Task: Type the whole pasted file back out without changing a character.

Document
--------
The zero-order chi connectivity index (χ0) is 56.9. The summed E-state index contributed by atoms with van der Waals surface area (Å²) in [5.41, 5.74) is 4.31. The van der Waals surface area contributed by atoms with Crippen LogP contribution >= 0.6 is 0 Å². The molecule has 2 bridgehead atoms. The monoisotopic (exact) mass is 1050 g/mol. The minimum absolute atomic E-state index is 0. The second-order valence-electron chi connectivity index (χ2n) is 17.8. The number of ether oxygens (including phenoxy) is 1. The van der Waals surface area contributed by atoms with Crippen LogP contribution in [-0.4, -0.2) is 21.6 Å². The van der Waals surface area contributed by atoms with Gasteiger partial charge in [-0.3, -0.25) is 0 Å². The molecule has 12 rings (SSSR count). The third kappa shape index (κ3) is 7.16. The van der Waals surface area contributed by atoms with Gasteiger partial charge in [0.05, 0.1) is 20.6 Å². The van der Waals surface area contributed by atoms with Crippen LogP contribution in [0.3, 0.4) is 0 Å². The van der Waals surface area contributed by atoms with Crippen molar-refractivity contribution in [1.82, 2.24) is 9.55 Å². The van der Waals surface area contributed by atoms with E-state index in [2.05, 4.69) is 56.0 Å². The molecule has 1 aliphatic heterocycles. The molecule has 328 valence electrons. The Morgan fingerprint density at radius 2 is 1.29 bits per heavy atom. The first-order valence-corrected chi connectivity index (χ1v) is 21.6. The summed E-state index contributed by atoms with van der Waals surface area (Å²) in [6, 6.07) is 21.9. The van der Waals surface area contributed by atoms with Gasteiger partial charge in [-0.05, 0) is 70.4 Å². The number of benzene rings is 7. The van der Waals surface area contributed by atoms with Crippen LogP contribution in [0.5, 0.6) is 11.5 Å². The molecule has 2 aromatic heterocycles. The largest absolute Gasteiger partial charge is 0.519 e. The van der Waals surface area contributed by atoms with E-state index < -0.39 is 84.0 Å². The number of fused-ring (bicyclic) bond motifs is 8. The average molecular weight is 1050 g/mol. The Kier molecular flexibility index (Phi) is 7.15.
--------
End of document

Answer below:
The zero-order chi connectivity index (χ0) is 56.9. The summed E-state index contributed by atoms with van der Waals surface area (Å²) in [5.41, 5.74) is 4.31. The van der Waals surface area contributed by atoms with Crippen LogP contribution >= 0.6 is 0 Å². The molecule has 2 bridgehead atoms. The monoisotopic (exact) mass is 1050 g/mol. The minimum absolute atomic E-state index is 0. The second-order valence-electron chi connectivity index (χ2n) is 17.8. The number of ether oxygens (including phenoxy) is 1. The van der Waals surface area contributed by atoms with Crippen LogP contribution in [-0.4, -0.2) is 21.6 Å². The van der Waals surface area contributed by atoms with Gasteiger partial charge in [-0.3, -0.25) is 0 Å². The molecule has 12 rings (SSSR count). The third kappa shape index (κ3) is 7.16. The van der Waals surface area contributed by atoms with Gasteiger partial charge in [0.05, 0.1) is 20.6 Å². The van der Waals surface area contributed by atoms with Crippen LogP contribution in [0.3, 0.4) is 0 Å². The van der Waals surface area contributed by atoms with Crippen molar-refractivity contribution in [1.82, 2.24) is 9.55 Å². The van der Waals surface area contributed by atoms with E-state index in [2.05, 4.69) is 56.0 Å². The molecule has 1 aliphatic heterocycles. The molecule has 328 valence electrons. The Morgan fingerprint density at radius 2 is 1.29 bits per heavy atom. The first-order valence-corrected chi connectivity index (χ1v) is 21.6. The summed E-state index contributed by atoms with van der Waals surface area (Å²) in [6, 6.07) is 21.9. The van der Waals surface area contributed by atoms with Gasteiger partial charge in [-0.05, 0) is 70.4 Å². The number of benzene rings is 7. The van der Waals surface area contributed by atoms with Crippen LogP contribution in [0.5, 0.6) is 11.5 Å². The molecule has 2 aromatic heterocycles. The largest absolute Gasteiger partial charge is 0.519 e. The van der Waals surface area contributed by atoms with E-state index < -0.39 is 84.0 Å². The number of fused-ring (bicyclic) bond motifs is 8. The average molecular weight is 1050 g/mol. The Kier molecular flexibility index (Phi) is 7.15.